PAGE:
Fitch ratings agency has lowered New Zealand's credit rating by one notch to "AA" and expressed concern over its high external debt.

"New Zealand's high level of net external debt is an outlier among rated peers - a key vulnerability that is likely to persist as the current account deficit is projected to widen again," Andrew Colquhoun, Fitch's head of Asia-Pacific sovereigns said overnight.

The country's net external debt hit 70 per cent of annual gross domestic product (GDP) in June.

Fitch said New Zealand's current account deficit, which reflects a structural imbalance between savings and investment, is set to climb to 4.9 per cent of GDP next year and 5.5 per cent in 2013.


Fitch also downgraded by one notch New Zealand's local currency rating from the top "AAA" rating to "AA+".

It noted that New Zealand had one of the highest levels of household indebtedness among developed countries at 150 per cent of disposable revenue, which hasn't declined significantly since 2008.

"Nonetheless, New Zealand remains well placed among the world's highly rated sovereign credits, with its creditworthiness supported by moderate public indebtedness, fiscal prudence, and strong public institutions," said Fitch.

Finance Minister Bill English met with representatives from Fitch last week in Washington, D.C.

"They didn't talk much specifically about New Zealand," English told Newstalk ZB.

"They made it clear they weren't going to tell us what their view was on the day, because were considering New Zealand's position."

English would not say he saw the downgrade was coming, but said Fitch are "going through a cycle, with a number of countries downgrade".

"We've always known what the issues are and that's why we've been working pretty hard over the last couple of years on getting the Government's debt under control, because that is an important part of this, but also trying to pull some of the indirect levers to influence our household debt."


English said Moody's and Standards & Poor's will also be assessing their ratings of countries.

Westpac chief economist Dominick Stephens said it was "difficult to know what new information provided the catalyst for Fitch to shift from negative outlook to take the decision to downgrade".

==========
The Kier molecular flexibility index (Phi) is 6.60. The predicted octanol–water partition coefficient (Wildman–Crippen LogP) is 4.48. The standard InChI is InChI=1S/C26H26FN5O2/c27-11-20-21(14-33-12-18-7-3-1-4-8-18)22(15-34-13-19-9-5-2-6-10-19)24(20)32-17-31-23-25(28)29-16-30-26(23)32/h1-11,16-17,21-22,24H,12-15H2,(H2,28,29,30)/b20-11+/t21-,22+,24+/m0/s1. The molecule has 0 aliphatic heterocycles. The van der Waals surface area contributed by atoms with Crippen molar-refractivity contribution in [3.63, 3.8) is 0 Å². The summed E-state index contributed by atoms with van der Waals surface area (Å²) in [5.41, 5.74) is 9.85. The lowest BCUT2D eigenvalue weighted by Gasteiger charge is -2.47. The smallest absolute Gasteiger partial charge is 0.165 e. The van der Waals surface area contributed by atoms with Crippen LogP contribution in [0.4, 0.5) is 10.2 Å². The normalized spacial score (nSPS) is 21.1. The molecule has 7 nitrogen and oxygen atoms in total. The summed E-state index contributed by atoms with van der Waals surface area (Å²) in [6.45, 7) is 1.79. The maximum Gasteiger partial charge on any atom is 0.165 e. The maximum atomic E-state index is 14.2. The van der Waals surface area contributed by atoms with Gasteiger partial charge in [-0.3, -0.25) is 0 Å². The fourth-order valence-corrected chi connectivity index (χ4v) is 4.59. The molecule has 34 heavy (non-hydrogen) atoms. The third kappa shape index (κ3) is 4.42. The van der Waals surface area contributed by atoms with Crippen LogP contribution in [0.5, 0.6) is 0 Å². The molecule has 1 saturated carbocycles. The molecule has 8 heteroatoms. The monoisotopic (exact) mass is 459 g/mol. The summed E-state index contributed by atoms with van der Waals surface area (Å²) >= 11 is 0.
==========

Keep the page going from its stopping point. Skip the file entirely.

"There has been speculation that the trigger was the recent weaker than expected GDP print for the June quarter, combined with increased cost estimates for the Christchurch earthquake."

While Fitch's news release didn't point to this specifically, it did note that while New Zealand's ratings remain supported by "fiscal prudence", and public finances were typically a point of strength for New Zealand relative to its peers, upward revisions to the damage estimates from the Christchurch earthquake and consequent fiscal costs, or fiscal slippage driven by other causes, could set back the Government's current forecast of returning to budget surplus by 2014/15.

Stephens said the high net external indebtedness, in part due to low household savings, was viewed as the key vulnerability, particularly in the volatile global environment.

"But this has long been a theme of Fitch's. In its 2009 report which downgraded NZ's credit outlook to negative, it warned that net debt would be likely to rise above 100 per cent by 2011."

New Zealand's net international investment position had improved substantially in recent years, said Stephens and was now at 70 per cent of GDP, down from a revised peak of 85 per cent.

"Fitch is presumably sceptical about the extent of structural improvement in this outlook noting that "changing deep-seated behaviour is likely to be difficult" (in relation to domestic savings behaviour)."

Stephens said that theoretically a lower credit rating would increase the cost of funds for the New Zealand economy and the New Zealand government.